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Most of us have known someone with cancer, either in our family or with a friend or an acquaintance. But cancer can be particularly cruel when it seems to target a specific family over and over again. For the Zepeda family of Miami, cancer has stricken a mother, her daughter, a number of other family members, and even the family dog. Yadira Zepeda, a 67-year-old mother of four adult children, was first diagnosed with multiple myeloma in 1991 and was told by her physician in Miami that she probably had two to four months to live. Not satisfied with what she heard and unwilling to give up after receiving that devastating news, at a friend’s recommendation she came to Mayo Clinic's Florida campus for the second opinion that has given her life and hope for the past 24 years. “My Mayo physician for many years, Gerardo Colon-Otero, M.D., said at the time that while my condition was serious and that he couldn’t promise me a miracle, we would fight my disease with every available option, including chemotherapy, radiation therapy and eventually with a bone marrow transplant which I received in 1994,” Yadira says. “While it’s been a long battle, including visits to Mayo every three months for many years, my condition has stabilized, and I’m still living my life, and I am able to enjoy my family long after I wasn’t supposed to be here.” Yadira’s own battle with cancer took a back seat when in June 2008 her daughter Valeria was diagnosed with chronic myeloid leukemia after unexplained bruises began appearing on her legs and arms. Based on her mother’s experience, Valeria went to Mayo Clinic and began receiving targeted chemotherapy for her disease.
Marla Burkhart's story dates back to 2009, when she underwent an emergency cesarean section at Mayo Clinic eight weeks before her due date. Before the surgery took place, doctors discovered that Marla had a condition called peripartum cardiomyopathy, a rare pregnancy-related heart condition that occurs in about 1 in 3,000 deliveries and causes inefficient blood circulation. Despite the complications, however, Marla delivered a healthy baby boy named Noah.
Michael Slag holds in his hands a tumor – or rather a 3-D print of the actual tumor that is growing at the top of his right lung. Doctors are using the 3-D printed model to aid them in planning the complex surgery to remove Michael’s tumor. Mayo Clinic doctors diagnosed Michael with a rare form of lung cancer known as Pancoast tumor, a condition so rare that Mayo Clinic has only seen 60 cases in the past 20 years.
Scott Gunderson is a typical working father of three young children. His days typically are full of meetings, play dates, golf games and helping manage his busy family’s calendar. You likely wouldn't guess that the 38-year-old from Chippewa Falls, Wisconsin, is a stroke survivor and heart valve patient.
Andrea Liptac describes her journey to Mayo Clinic as a "winding road." She first learned about Mayo in the early 1990s, when she was living in Montana with her family. At that time, her mother, Kelli Liptac, was diagnosed with idiopathic dilated cardiomyopathy and congestive heart failure, and was referred to a specialist at Mayo Clinic's Rochester campus. Her chronic conditions would warrant multiple trips to Rochester over the years. She would ultimately land on the heart transplant list. As Andrea approached college graduation in 2004 and began to consider where to apply her education as a laboratory technologist, she recalled her mother's visits to Rochester. "My mom's treatment at Mayo Clinic indirectly influenced my decision to work here," Andrea recalls. She applied to work as a laboratory technician in the Protein Immunology Laboratory at Mayo and has remained in that role ever since. Unfortunately, Andrea's Mayo Clinic experience went beyond her employment. She would learn she and her mother shared more in common than she knew, leading her on a a surprising and difficult journey she says gave her a different perspective on Mayo Clinic and a new understanding of the patient experience.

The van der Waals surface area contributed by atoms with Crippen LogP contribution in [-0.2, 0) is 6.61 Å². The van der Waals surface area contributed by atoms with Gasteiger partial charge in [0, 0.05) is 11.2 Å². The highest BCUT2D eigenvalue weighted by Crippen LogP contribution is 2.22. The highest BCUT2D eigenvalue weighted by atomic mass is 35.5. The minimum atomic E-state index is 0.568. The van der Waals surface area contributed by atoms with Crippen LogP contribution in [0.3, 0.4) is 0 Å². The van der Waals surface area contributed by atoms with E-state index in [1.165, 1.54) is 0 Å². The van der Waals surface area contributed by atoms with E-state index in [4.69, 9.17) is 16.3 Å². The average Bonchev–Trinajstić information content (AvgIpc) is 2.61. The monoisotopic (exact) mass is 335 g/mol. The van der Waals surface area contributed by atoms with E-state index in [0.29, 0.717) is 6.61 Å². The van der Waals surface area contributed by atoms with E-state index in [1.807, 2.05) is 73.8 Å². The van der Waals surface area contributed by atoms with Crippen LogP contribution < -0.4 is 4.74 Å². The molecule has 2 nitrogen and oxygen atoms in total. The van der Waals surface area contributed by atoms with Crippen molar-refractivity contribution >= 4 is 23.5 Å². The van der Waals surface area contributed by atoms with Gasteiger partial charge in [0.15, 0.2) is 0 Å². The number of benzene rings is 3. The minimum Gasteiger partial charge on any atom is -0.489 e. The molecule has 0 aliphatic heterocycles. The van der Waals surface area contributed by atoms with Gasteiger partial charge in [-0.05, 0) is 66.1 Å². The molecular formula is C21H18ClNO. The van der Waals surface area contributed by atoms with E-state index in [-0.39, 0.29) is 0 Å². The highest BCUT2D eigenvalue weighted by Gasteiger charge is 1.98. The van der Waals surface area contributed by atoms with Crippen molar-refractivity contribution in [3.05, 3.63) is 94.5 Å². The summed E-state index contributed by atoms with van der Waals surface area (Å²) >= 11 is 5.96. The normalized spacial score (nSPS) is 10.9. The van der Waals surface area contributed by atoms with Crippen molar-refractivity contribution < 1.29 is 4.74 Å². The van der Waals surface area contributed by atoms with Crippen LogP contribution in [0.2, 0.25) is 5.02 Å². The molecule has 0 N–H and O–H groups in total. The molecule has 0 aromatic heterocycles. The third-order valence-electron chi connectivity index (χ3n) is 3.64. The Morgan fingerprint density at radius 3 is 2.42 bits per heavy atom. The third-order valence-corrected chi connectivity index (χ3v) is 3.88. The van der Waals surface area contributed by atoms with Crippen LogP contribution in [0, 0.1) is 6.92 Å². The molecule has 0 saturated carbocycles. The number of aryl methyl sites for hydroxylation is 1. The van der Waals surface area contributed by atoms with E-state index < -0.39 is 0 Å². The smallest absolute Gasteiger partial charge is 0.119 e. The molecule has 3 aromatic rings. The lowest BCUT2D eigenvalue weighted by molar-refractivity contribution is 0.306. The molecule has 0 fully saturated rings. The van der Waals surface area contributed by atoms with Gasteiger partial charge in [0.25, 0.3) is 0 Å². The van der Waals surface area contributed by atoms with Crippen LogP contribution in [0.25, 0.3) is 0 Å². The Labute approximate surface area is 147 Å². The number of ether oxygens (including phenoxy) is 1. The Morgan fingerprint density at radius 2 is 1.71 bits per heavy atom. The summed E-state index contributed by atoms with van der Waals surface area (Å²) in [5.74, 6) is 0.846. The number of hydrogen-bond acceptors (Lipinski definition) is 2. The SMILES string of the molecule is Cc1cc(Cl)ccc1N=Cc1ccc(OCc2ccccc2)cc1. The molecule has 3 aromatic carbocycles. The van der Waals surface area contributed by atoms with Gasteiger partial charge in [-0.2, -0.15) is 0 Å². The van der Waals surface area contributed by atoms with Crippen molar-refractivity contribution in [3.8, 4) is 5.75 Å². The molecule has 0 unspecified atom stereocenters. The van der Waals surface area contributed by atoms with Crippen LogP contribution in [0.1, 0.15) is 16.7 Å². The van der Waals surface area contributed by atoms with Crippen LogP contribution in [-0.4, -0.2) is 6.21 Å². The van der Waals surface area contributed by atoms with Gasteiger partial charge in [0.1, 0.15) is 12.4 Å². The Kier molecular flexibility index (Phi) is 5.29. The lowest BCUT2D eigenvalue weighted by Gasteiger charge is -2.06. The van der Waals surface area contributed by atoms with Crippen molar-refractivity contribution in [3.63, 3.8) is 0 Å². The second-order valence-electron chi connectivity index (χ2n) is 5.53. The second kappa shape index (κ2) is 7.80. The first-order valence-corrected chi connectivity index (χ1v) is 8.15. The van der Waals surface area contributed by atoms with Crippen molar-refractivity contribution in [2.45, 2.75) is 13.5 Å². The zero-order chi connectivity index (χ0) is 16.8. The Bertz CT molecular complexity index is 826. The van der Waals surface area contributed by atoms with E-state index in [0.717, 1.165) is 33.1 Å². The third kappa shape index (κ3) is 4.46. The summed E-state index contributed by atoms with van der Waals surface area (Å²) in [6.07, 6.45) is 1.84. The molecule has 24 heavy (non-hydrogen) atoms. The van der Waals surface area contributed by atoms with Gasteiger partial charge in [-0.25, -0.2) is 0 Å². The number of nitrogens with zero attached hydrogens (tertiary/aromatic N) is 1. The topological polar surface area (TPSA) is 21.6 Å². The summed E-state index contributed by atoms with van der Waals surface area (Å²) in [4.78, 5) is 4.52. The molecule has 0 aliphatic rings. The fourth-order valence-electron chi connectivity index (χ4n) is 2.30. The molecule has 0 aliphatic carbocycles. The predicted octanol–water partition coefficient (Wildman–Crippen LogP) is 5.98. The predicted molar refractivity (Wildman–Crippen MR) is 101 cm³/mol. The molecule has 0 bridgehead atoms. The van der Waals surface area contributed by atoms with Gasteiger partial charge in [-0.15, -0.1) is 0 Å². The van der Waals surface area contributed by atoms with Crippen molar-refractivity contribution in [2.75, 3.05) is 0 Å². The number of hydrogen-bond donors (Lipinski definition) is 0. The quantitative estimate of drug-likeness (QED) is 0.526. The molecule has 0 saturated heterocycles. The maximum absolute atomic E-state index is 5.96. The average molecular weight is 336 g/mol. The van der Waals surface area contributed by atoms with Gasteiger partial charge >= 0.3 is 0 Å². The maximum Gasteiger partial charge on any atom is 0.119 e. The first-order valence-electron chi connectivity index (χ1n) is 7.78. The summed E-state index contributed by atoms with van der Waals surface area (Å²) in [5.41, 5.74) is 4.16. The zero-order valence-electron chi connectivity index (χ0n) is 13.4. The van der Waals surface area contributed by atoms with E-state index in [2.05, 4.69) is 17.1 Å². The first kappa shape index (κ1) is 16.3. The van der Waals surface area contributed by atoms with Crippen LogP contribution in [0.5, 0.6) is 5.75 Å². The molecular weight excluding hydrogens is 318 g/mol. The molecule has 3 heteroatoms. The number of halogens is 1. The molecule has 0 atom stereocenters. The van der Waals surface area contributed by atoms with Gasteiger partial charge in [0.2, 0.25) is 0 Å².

When 29-year-old Cameron Mullis of Jacksonville, Florida, was diagnosed with IgA nephropathy and told he’d need a kidney transplant, he was facing the likelihood of ...
It's tempting to describe Sonya "Sunny" Johnson, a retired Mayo Clinic nurse, as a poster child for successful weight loss surgery. Cliché or not, she readily accepts the moniker as a point of pride. In fact, these days, when Sunny passes a mirror, she asks herself, "Who is that?" Her ambitious journey to weight loss began in December 2010. This time, she vowed, she was ready. Like many dieters, Sunny had endured her share of stops and starts with popular weight loss plans. "My weight went up and down, and again up and down," she says. "But when I retired, my excuses were used up. I thought, okay, this is my turn to take care of me." At that point, she says, the scale read 254 pounds.